A new post in Apple’s Machine Learning Journal details the firm’s work on its signature digital assistant — and specifically, its “Hey Siri” functionality.
For one, the entry (Vol. 1, Issue 9) claims that Apple engineers chose “Hey Siri” as an activation cue because of its natural phrasing. The team wrote that the phrase was “so natural that even before this feature was introduced, users would invoke Siri using the home button and inadvertently prepend their requests with the words, ‘Hey Siri.’”
Even then, the team describes several instances when Siri could be activated accidentally and how it worked to mitigate those annoying instances. Using speaker recognition techniques, they said they tweaked Siri to focus on “who is speaking” rather than “what was spoken.” In other words, this is why the Hey Siri is personalized to your own voice.
“The overall goal of speaker recognition (SR) is to ascertain the identity of a person using his or her voice,” the entry reads. The team says that it’s continuing to perfect the system’s way of dealing with false activations.
One of those methods is something that the team calls “user enrollment.” This breaks down into two categories: explicit enrollment and implicit enrollment.
- Explicit enrollment is, basically, the Hey Siri setup process — in which users are required to speak variations of the Hey Siri phrase several times.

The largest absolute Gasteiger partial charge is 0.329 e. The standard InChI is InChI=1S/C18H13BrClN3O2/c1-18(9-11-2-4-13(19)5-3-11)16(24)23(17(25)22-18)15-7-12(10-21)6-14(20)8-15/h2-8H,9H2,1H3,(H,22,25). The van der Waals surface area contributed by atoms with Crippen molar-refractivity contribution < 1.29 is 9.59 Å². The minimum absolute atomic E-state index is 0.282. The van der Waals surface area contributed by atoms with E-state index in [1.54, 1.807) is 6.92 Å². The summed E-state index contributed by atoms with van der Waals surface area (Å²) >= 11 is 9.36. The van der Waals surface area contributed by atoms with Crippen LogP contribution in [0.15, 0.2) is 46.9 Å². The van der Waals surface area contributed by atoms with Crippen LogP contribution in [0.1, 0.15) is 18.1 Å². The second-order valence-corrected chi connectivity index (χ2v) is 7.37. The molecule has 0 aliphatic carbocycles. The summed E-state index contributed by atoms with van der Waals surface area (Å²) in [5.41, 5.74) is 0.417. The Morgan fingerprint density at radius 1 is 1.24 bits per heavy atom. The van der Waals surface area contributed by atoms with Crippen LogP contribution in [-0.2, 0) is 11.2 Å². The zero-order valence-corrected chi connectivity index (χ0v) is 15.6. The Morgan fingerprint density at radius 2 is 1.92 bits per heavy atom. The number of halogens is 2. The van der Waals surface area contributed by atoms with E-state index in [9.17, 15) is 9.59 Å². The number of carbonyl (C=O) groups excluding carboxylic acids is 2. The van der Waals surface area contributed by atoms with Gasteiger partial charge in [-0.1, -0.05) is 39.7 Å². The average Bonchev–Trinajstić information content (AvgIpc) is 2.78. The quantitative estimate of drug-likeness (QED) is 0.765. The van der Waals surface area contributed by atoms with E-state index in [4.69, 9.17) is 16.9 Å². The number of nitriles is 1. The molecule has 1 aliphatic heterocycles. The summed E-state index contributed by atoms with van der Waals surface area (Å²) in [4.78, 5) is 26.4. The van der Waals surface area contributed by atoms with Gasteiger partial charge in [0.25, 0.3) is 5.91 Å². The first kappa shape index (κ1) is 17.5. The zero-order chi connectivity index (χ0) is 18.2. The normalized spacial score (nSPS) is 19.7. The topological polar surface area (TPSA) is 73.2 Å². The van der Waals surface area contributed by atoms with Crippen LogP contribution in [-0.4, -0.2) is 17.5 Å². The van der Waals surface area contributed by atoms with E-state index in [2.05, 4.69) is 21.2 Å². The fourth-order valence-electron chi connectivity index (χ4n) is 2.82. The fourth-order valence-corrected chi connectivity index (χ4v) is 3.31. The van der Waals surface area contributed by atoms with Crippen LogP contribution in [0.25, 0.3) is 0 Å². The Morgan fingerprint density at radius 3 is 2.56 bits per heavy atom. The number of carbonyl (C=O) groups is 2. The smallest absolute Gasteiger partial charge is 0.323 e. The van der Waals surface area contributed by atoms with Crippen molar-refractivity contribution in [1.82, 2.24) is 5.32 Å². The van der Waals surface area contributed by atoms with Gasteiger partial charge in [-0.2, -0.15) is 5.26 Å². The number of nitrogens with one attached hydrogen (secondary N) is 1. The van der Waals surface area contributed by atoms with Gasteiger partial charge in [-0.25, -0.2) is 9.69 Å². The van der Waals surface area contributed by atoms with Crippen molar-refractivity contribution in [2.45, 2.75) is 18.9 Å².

- Implicit enrollment, on the other hand, is a speaker profile created and refined over a period of time, based on user interactions with Siri.
Of course, the team acknowledges that there’s still a lot of work to be done. In specific, they pointed out that improving quality performance in large rooms and noisy environments is one of their remaining challenges.
“Hey Siri” was first introduced as a feature in iOS 8 for the iPhone 6 family of devices. At the time, it could only be used when the handset was charging. Now, thanks to low-power processors that consistently listen for the trigger phrase, Hey Siri is effectively an “always-on” feature.
A previous post (Vol. 1, Issue 6) published on the platform back in October 2017 described how the “Hey Siri” functionality actually works in terms of picking up and detecting the trigger phrase.
Apple’s Machine Learning Journal is an online platform in which the company’s A.I. teams record and publish their research and work. Launched last summer, the journal has been populated by a handful of posts on complex machine-learning topics including facial detection, autonomous vehicle systems, and other work on Siri.